Investigation of rape cases in the forensic field requires a conclusive identification of semen to confirm an alleged sexual assault. Victim’s medical examination and laboratory analyses of biological samples aim to detect the perpetrator’s semen and supply legal evidences for the criminal process. Vaginal swabs are, in these cases, the most reliable source of biological evidence, despite the enormous variation of samples condition and degradation degree.

Biochemical techniques most recommended for routine forensic rape analyzes include sperm cytology (SC), acid phosphatase activity (APA) and detection of prostate-specific antigen (PSA) [1]. SC is the gold standard confirmatory test; APA is a presumption test [2], whereas PSA detection represents a more specific marker [3]. The PSA test was introduced in criminal investigations of rape in 1971 [4] and it has been accepted as a confirmatory test in rape investigations since then, especially because detectable levels may persist in the vagina up to 48 hours after intercourse [5]. All these biomarkers have shown different stabilities in the vaginal fluid [5] which may cause misinterpretation of results.

Seminal markers have long been used in cases of sexual violence [6,7], however, in approximately two thirds of cases, it is not possible to identify the semen’s donor, because mixed biological fluids result in mixed serological types. Even when sperm is absent, several types of non-sperm cells are left by the perpetrator (epithelial, leukocyte, immature germ cells) and represent a viable source of DNA for analysis. These cells are normally found in approximately 15% of sperm materials [8] provided by the prostate gland and seminal vesicles as major sources.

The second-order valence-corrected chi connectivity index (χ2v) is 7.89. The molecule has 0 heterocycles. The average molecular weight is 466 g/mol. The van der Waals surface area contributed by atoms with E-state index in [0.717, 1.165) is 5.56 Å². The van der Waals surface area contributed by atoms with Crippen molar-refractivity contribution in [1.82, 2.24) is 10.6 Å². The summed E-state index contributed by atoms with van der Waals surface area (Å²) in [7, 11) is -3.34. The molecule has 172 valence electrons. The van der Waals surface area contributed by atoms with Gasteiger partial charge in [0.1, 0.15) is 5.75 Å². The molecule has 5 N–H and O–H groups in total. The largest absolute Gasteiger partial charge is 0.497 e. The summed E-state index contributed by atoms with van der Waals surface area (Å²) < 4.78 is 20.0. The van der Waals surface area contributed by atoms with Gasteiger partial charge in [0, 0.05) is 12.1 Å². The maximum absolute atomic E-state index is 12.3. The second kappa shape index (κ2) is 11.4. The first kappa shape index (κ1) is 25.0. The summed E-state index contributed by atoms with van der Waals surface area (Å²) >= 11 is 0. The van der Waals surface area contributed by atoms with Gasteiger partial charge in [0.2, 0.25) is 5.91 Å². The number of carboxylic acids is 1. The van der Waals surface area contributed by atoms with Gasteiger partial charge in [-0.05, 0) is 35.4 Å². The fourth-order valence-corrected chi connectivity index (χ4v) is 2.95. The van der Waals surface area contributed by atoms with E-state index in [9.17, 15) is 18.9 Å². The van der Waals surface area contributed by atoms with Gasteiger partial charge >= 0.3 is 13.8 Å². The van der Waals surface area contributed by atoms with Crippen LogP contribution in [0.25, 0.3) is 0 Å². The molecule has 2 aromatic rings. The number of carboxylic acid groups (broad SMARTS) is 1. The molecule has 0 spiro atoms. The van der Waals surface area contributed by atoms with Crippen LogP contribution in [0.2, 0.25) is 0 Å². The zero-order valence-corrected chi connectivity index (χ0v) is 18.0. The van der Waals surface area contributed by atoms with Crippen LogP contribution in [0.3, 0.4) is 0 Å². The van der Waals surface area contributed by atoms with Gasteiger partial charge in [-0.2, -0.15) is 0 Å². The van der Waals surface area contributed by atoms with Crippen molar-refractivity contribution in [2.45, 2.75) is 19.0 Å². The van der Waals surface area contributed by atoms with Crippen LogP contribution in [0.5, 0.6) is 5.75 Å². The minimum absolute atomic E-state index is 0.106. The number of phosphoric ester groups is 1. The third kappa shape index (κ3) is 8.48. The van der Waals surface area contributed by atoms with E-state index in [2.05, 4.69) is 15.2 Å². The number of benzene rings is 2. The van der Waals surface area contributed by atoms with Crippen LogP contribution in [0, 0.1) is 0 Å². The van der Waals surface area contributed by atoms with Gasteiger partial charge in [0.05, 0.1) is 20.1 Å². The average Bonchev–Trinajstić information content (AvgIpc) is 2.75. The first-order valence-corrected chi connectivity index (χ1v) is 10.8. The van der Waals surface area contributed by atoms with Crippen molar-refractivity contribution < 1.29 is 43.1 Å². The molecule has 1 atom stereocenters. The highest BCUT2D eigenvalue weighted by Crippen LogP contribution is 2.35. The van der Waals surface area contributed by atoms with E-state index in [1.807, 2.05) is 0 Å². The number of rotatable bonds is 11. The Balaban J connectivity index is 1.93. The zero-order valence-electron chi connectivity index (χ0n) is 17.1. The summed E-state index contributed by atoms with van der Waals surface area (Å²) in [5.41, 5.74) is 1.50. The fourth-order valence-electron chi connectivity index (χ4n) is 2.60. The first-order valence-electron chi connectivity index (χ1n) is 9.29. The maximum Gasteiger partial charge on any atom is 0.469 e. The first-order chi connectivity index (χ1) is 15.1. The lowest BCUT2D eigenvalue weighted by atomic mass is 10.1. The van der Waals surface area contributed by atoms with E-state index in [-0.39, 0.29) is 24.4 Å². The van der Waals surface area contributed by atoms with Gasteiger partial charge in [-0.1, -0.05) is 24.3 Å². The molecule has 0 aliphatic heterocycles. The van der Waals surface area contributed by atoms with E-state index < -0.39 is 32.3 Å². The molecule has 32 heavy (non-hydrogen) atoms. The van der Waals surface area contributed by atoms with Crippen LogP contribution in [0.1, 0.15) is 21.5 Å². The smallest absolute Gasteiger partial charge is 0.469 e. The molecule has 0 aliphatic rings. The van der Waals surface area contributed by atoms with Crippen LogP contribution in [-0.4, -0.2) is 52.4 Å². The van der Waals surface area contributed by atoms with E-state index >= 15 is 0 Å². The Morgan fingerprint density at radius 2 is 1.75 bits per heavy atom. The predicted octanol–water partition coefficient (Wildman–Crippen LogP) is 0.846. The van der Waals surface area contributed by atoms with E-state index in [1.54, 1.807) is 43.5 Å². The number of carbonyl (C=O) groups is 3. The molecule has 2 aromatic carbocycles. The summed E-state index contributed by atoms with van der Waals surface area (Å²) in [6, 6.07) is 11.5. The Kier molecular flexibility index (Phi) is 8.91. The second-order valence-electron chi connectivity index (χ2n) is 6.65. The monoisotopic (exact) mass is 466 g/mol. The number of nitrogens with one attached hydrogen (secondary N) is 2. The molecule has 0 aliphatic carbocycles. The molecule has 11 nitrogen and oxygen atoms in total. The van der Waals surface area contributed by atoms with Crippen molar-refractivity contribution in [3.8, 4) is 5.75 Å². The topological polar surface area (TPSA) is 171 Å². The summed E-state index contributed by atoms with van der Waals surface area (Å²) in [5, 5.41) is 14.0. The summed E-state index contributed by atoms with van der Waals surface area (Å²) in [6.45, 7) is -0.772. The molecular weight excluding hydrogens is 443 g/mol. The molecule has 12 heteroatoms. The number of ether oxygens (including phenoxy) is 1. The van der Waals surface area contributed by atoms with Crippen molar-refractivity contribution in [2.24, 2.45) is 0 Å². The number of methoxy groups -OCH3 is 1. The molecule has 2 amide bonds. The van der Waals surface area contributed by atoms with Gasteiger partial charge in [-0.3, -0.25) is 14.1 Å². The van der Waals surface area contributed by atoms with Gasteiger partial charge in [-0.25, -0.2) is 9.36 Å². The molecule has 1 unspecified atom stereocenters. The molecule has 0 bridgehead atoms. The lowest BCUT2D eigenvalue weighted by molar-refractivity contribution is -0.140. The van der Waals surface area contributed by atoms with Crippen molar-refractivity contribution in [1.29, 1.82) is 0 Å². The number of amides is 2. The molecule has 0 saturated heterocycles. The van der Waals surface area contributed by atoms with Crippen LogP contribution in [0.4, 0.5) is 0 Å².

More recent methodologies based on detection of DNA (autosomal and Y-chromosome short tandem repeats [AS- and Y-STRs]) have been described for forensic purposes [9] and offer not only the potential benefit of higher sensitivity and specificity than biochemical ones but the possibility of assailant identification. STR detection to identify or exclude possible suspects brought a breakthrough in forensic cases around the world. Its utilization more than tripled from 2001 to 2010, with over 3500 publications detailing the technology and reporting allele frequencies for STR loci in hundreds of populations worldwide [10].

With the purpose to increase perpetrator DNA detection rates in rape cases, the present work aims to study the efficacy of PSA and SC tests, when compared to DNA based tests in forensic analysis of rape.


PSA test and Sperm cytology

PSA and SC tests were performed by experts in the Toxicology Laboratory of the Civil Police of Espírito Santo State. PSA scores were determined by immunochromatographic membrane test assay performed by One Step ABA card Imuno-Rapido PSA commercial kit (WAMA Diagnostica Ltda, SP, Brazil) according to manufacturer’s recommendations. SC test was performed by experienced professionals using the smear slide technic and Corin & Stockis coloration method [11]. Preparations were microscopically screened for spermatozoa under 100x magnification and the total cell number was scored. The sample was considered positive when at least 1 sperm (usually head) was unequivocally observed.